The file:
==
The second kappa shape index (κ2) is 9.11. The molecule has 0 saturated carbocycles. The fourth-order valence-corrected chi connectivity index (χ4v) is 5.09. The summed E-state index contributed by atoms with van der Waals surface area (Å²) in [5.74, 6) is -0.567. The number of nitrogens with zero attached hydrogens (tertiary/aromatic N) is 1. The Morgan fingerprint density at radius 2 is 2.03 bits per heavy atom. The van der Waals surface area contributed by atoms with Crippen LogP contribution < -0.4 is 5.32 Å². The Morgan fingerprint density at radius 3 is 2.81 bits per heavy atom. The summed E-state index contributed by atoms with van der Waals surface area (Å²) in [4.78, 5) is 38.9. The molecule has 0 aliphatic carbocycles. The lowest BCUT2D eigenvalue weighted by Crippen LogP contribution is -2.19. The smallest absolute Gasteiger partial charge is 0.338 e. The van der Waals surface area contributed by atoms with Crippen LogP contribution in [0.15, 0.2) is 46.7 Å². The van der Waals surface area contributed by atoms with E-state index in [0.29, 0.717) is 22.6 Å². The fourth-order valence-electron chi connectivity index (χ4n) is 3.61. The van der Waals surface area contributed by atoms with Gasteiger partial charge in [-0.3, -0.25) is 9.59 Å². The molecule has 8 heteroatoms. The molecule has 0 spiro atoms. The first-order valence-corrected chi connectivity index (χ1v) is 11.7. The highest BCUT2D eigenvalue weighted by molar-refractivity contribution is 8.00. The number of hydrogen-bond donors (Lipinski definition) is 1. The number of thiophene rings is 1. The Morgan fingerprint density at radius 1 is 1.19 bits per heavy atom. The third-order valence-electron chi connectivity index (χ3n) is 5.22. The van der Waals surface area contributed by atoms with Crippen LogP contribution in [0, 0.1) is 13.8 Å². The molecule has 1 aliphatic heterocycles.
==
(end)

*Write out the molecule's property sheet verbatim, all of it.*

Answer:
The second kappa shape index (κ2) is 9.11. The molecule has 0 saturated carbocycles. The fourth-order valence-corrected chi connectivity index (χ4v) is 5.09. The summed E-state index contributed by atoms with van der Waals surface area (Å²) in [5.74, 6) is -0.567. The number of nitrogens with zero attached hydrogens (tertiary/aromatic N) is 1. The Morgan fingerprint density at radius 2 is 2.03 bits per heavy atom. The van der Waals surface area contributed by atoms with Crippen LogP contribution < -0.4 is 5.32 Å². The Morgan fingerprint density at radius 3 is 2.81 bits per heavy atom. The summed E-state index contributed by atoms with van der Waals surface area (Å²) in [4.78, 5) is 38.9. The molecule has 0 aliphatic carbocycles. The lowest BCUT2D eigenvalue weighted by Crippen LogP contribution is -2.19. The smallest absolute Gasteiger partial charge is 0.338 e. The van der Waals surface area contributed by atoms with Crippen LogP contribution in [0.15, 0.2) is 46.7 Å². The van der Waals surface area contributed by atoms with E-state index in [0.29, 0.717) is 22.6 Å². The fourth-order valence-electron chi connectivity index (χ4n) is 3.61. The van der Waals surface area contributed by atoms with Gasteiger partial charge in [-0.3, -0.25) is 9.59 Å². The molecule has 8 heteroatoms. The molecule has 0 spiro atoms. The first-order valence-corrected chi connectivity index (χ1v) is 11.7. The highest BCUT2D eigenvalue weighted by molar-refractivity contribution is 8.00. The number of hydrogen-bond donors (Lipinski definition) is 1. The number of thiophene rings is 1. The Morgan fingerprint density at radius 1 is 1.19 bits per heavy atom. The third-order valence-electron chi connectivity index (χ3n) is 5.22. The van der Waals surface area contributed by atoms with Crippen LogP contribution in [0, 0.1) is 13.8 Å². The molecule has 1 aliphatic heterocycles.